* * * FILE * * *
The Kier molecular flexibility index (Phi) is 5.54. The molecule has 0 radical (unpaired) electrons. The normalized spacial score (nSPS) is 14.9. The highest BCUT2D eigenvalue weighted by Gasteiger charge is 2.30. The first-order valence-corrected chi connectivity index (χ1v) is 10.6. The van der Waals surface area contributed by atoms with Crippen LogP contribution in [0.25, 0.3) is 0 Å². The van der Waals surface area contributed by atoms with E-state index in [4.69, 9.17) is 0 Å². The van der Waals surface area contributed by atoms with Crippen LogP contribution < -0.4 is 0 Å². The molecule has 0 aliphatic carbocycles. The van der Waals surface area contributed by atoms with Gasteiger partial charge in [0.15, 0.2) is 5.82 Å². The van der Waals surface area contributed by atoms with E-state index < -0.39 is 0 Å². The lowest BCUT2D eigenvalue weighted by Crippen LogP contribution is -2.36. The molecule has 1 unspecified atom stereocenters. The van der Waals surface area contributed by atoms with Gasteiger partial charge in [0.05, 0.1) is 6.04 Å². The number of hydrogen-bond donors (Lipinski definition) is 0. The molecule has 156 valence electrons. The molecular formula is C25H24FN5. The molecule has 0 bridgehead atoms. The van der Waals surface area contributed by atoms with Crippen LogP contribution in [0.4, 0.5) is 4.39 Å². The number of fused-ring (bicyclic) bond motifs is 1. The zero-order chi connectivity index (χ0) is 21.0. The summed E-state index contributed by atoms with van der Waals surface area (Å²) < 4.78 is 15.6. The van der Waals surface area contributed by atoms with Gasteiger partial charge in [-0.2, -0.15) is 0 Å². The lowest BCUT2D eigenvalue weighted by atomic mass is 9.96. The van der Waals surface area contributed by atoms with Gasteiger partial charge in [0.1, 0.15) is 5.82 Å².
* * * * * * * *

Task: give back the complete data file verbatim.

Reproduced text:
The Kier molecular flexibility index (Phi) is 5.54. The molecule has 0 radical (unpaired) electrons. The normalized spacial score (nSPS) is 14.9. The highest BCUT2D eigenvalue weighted by Gasteiger charge is 2.30. The first-order valence-corrected chi connectivity index (χ1v) is 10.6. The van der Waals surface area contributed by atoms with Crippen LogP contribution in [0.25, 0.3) is 0 Å². The van der Waals surface area contributed by atoms with E-state index in [4.69, 9.17) is 0 Å². The van der Waals surface area contributed by atoms with Crippen LogP contribution < -0.4 is 0 Å². The molecule has 0 aliphatic carbocycles. The van der Waals surface area contributed by atoms with Gasteiger partial charge in [0.15, 0.2) is 5.82 Å². The van der Waals surface area contributed by atoms with E-state index < -0.39 is 0 Å². The lowest BCUT2D eigenvalue weighted by Crippen LogP contribution is -2.36. The molecule has 1 unspecified atom stereocenters. The van der Waals surface area contributed by atoms with Gasteiger partial charge in [0.05, 0.1) is 6.04 Å². The number of hydrogen-bond donors (Lipinski definition) is 0. The molecule has 156 valence electrons. The molecular formula is C25H24FN5. The molecule has 0 bridgehead atoms. The van der Waals surface area contributed by atoms with Crippen LogP contribution in [0.4, 0.5) is 4.39 Å². The number of fused-ring (bicyclic) bond motifs is 1. The zero-order chi connectivity index (χ0) is 21.0. The summed E-state index contributed by atoms with van der Waals surface area (Å²) < 4.78 is 15.6. The van der Waals surface area contributed by atoms with Gasteiger partial charge in [-0.2, -0.15) is 0 Å². The lowest BCUT2D eigenvalue weighted by atomic mass is 9.96. The van der Waals surface area contributed by atoms with Gasteiger partial charge in [0.1, 0.15) is 5.82 Å².